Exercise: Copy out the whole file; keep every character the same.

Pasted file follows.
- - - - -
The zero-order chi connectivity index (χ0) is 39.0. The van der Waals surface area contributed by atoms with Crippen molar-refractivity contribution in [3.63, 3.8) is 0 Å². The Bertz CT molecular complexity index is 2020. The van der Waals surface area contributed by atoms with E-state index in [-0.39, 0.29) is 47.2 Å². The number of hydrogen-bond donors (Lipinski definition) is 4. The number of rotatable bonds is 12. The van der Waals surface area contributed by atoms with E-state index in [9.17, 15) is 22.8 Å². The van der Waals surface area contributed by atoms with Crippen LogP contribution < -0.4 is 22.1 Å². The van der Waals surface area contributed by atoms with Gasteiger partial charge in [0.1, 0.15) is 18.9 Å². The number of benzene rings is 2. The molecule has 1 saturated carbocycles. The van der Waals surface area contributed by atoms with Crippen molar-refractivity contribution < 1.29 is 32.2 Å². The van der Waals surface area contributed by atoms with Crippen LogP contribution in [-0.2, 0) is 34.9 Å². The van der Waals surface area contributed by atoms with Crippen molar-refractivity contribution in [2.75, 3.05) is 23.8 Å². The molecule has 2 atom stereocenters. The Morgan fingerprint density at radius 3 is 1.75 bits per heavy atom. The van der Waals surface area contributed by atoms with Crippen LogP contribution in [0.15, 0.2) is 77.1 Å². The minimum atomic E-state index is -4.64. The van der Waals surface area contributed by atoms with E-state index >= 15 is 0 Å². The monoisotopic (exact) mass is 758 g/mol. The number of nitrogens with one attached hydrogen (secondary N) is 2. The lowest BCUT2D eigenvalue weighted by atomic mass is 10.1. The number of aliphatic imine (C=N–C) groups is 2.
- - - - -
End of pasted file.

The zero-order chi connectivity index (χ0) is 39.0. The van der Waals surface area contributed by atoms with Crippen molar-refractivity contribution in [3.63, 3.8) is 0 Å². The Bertz CT molecular complexity index is 2020. The van der Waals surface area contributed by atoms with E-state index in [-0.39, 0.29) is 47.2 Å². The number of hydrogen-bond donors (Lipinski definition) is 4. The number of rotatable bonds is 12. The van der Waals surface area contributed by atoms with E-state index in [9.17, 15) is 22.8 Å². The van der Waals surface area contributed by atoms with Crippen LogP contribution < -0.4 is 22.1 Å². The van der Waals surface area contributed by atoms with Gasteiger partial charge in [0.1, 0.15) is 18.9 Å². The number of benzene rings is 2. The molecule has 1 saturated carbocycles. The van der Waals surface area contributed by atoms with Crippen molar-refractivity contribution < 1.29 is 32.2 Å². The van der Waals surface area contributed by atoms with Crippen LogP contribution in [-0.2, 0) is 34.9 Å². The van der Waals surface area contributed by atoms with Crippen molar-refractivity contribution in [2.75, 3.05) is 23.8 Å². The molecule has 2 atom stereocenters. The Morgan fingerprint density at radius 3 is 1.75 bits per heavy atom. The van der Waals surface area contributed by atoms with Crippen LogP contribution in [0.15, 0.2) is 77.1 Å². The minimum atomic E-state index is -4.64. The van der Waals surface area contributed by atoms with E-state index >= 15 is 0 Å². The monoisotopic (exact) mass is 758 g/mol. The number of nitrogens with one attached hydrogen (secondary N) is 2. The lowest BCUT2D eigenvalue weighted by atomic mass is 10.1. The number of aliphatic imine (C=N–C) groups is 2.